You’re probably wondering “what?! A green guide to Delhi?!” Yes, it is true! I can happily assure you some incredibly environmentally forward projects are being implemented here in the big, bad city often viewed as one of the most un-environmentally friendly cities in the world. This is what makes visiting now so exciting. By utilizing tourism to support these green initiatives being implemented by innovative young people, Delhi is slowly but surely developing into the “Clean Delhi, Green Delhi” the government has been advertising for years.
One of the biggest challenges of developing Delhi into a green city has a lot to do with culture and the country’s history, a topic I don’t feel comfortable speaking on as a foreigner living here (not my place and not my narrative), but gives me hope that the more young people who actively provide education, resources, and solutions to some of the ongoing environmental issues within the city, the more goodness we’ll see from residents. And as the capital, continue to influence other cities around the north and south India to follow suit (although cities like Bangalore and Mumbai have become WAY more progressive in their approach to sustainable city development).
Firstly, I must highlight the incredible growth of Delhi’s public transportation. The Delhi Metro is such an incredibly clean and accessible system with lines connecting you to just about everywhere in the city, including Gurgaon, a massive cyber and entertainment suburb for young Delhiites. The metro is the fastest way to get across the city with increasing traffic. Ola, India’s local shared car provider, similar to Uber, is also available but mostly convenient in mornings and evenings, and the safest option for late nights. When it comes to transportation and tourism, organizations such as DelhiByCycle are great examples of how to see Delhi without adding too much of your own CO2 emissions and bringing morning tourism to a city that seems to be gridlocked by noon. Cycle through spice markets, outside major sites like Red Fort and Jama Masjid, and grab breakfast at delicious dhabas in the backstreets of old Delhi. The ultimate way to meet locals, get a brief history lesson and to discover locals gems you can always venture back to on your own.
As for foods, stay and hangouts, nothing beats connecting tourism needs to supporting locally owned and crafted social justice advocacy, and community shared and urban spaces. This guide may be small but it packs a punch, inspiring you to get innovative and mingle with Delhi’s progressive community of young people. The further you explore Delhi, the longer you want to stay. Give yourself time, be patient and Delhi may just become one of your favorite cities in the land of sound and color.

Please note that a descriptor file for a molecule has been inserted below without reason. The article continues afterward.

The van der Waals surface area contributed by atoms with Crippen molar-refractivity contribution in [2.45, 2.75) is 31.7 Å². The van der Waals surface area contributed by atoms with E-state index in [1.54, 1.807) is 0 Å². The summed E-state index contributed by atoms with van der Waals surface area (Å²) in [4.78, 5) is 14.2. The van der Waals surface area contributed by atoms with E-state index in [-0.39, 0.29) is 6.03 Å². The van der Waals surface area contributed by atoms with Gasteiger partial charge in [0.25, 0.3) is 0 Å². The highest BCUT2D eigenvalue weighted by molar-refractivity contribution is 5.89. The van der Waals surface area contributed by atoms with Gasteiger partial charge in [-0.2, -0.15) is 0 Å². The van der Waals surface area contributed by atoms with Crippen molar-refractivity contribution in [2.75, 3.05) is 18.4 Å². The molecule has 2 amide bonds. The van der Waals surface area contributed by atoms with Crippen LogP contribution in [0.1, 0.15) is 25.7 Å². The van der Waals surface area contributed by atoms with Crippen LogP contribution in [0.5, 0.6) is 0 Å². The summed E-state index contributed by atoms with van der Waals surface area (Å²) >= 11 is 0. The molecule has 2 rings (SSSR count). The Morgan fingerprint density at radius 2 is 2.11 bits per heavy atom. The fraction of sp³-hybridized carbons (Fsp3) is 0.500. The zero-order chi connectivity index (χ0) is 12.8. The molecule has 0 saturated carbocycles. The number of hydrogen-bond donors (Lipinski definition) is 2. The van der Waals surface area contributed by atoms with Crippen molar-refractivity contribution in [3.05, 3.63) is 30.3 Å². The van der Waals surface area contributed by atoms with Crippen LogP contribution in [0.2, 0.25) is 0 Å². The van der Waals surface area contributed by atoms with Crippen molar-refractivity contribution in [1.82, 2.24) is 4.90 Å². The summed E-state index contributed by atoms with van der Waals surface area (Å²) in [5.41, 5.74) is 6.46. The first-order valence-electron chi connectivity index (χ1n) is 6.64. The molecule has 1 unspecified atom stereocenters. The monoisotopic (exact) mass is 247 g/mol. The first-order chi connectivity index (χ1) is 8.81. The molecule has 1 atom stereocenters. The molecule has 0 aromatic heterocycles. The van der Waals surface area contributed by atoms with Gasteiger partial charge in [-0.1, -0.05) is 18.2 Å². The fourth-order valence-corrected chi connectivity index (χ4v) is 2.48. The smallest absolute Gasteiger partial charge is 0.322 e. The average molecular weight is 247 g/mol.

Green Suitcase Eats at:
The Food Stalls of Old Delhi
The best Delhi eats are always at street side food stalls. Delhi chaat, traditional street foods, are best consumed in the old school areas of Delhi including Chandni Chowk, Karol Bagh, and Patel Nagar. In these spaces is where you’ll experience the true colors, smells, and aura of what Delhi is, and why keeping this vibrant part of the city alive in its progressive transformation is so important.
Top fave chaat dishes:
- Sev Puri – a great on the go snack of potatoes, onion, coriander and peanuts atop a crispy puri – think of your favorite cracker but better – with delicious tamarind chutney. I’ve never been able to refuse a good sev puri, especially in Patel Nagar.
- Pani Puri or Golgappa – a sweet and salty chilled broth made with potatoes and spices served in a crispy, round puri that is devoured in one bite. You pay per puri so if you love ‘em, just continue to say “ek aur”, meaning one more, to keep those crunchy babies coming!
- Aloo Tikke – these irresistible pan-fried potato burgers are perfectly crisp and seasoned, sandwiched between fluffy white bread. You can usually find them topped with fresh tomatoes and some kind of delicious and savory chutney.
Looking for the best of traditional north Indian dishes, south Indian dosas and the best sweets in the city? Evergreen is your go-to, located in Green Park Extension. Indulge in classic delights, with a sweet lime soda (be sure to bring your own straw and ask for a real cup!), then dive into all the mati, traditional Indian sweets such as gulab jamun, ladoo, and rasgulla. A description won’t do, you’ve just got to try it to understand the sweet side of India.
This mother-daughter owned, adorably pink café is elegantly decorated along Westend Marg in Saket with indoor and outdoor seating. The diverse menu is made up of locally sourced, organic items with tons of options for those with dietary restrictions – gluten-free, vegan, you name it! Their vegan cakes pair perfectly with coffee. The ambiance is perfect for a girly tea party or a day surrounded by pretty pink things while diving deep into digital nomad tasks.